To ice or not to ice?
Should we be more choosy about who benefits when we do a viral charity challenge? Is anti-Semitism on the rise in Europe? And do rappers have bigger vocabularies than Shakespeare?
The ALS ice bucket challenge has become a viral phenomenon. People around the world have been dousing themselves in ice-cold water and in the process have raised over $100 million for charity. But a true nerd doesn't run with the herd, and Tim Harford is only going to do the challenge if the facts stack up. He investigates whether a viral challenge like this is good for charitable giving overall, and whether there are reasons to be more choosy about the charities we give to.
In the wake of the latest conflict in Gaza, many commentators have argued that there's a 'rising tide' of anti-Semitism in Europe. More or Less looks at the evidence to find out what we know about anti-Semitism, and whether they're right.
It's a 'fact' beloved of English teachers around the world: that Shakespeare, the greatest playwright in English, also had the greatest vocabulary. But research published earlier this year suggests English teachers might have to look elsewhere to establish the superiority of the Bard - apparently his vocabulary lags behind the best and most famous rappers of the last decades. Is this comparison fair, and if so, does it diminish the Bard's lustre?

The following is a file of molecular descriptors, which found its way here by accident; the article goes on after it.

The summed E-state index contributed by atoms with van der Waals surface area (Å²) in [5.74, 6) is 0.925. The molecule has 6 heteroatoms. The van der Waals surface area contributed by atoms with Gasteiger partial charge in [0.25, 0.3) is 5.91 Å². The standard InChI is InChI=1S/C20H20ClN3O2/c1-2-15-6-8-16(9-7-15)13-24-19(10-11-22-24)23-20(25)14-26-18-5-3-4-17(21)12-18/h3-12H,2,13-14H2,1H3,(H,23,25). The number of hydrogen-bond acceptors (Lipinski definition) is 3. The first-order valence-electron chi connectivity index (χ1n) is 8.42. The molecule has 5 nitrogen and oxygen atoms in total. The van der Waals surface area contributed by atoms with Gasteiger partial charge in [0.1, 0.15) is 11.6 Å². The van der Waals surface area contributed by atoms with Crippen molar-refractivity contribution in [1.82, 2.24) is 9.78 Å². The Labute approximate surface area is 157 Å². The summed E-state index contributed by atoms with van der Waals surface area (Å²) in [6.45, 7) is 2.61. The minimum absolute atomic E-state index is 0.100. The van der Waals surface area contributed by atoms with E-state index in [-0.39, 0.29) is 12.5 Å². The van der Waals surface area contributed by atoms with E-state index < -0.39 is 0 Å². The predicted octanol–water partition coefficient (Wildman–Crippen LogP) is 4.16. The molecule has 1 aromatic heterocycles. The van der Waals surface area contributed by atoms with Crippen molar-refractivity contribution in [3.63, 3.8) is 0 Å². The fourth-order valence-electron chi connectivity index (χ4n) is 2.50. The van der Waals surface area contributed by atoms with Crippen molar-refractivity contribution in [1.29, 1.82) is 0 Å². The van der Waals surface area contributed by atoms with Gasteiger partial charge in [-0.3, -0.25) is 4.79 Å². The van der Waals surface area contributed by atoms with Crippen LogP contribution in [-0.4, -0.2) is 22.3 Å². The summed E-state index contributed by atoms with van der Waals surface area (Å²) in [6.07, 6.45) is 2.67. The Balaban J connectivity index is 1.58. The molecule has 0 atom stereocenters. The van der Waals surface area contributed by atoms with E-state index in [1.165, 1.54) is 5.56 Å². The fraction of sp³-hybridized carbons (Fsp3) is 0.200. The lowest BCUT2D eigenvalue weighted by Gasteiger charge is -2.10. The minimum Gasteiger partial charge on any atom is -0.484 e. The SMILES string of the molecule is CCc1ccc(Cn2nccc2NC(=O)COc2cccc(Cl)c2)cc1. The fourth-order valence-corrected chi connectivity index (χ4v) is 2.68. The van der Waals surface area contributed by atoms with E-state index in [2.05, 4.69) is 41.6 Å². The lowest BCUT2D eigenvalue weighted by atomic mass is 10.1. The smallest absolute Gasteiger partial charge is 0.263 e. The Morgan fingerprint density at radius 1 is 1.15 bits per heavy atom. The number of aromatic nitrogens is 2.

And Jamie Oliver and Michelle Obama have both claimed that increasing levels of obesity mean that the current generation of young people are likely to live shorter lives than their parents. Tim delves into the statistics with Oxford University's Sir Richard Peto to find out if they're right.
To Ice or Not to Ice?
The ALS ice bucket challenge has made $100m. How should we choose a charity to donate to?
Anti-Semitism in Europe
In the wake of the latest conflict in Gaza, is anti-Semitism rising in Europe?
Shakespeare vs Hip Hop
Does Shakespeare have the largest vocabulary, or is the Bard bested by hip hop’s finest?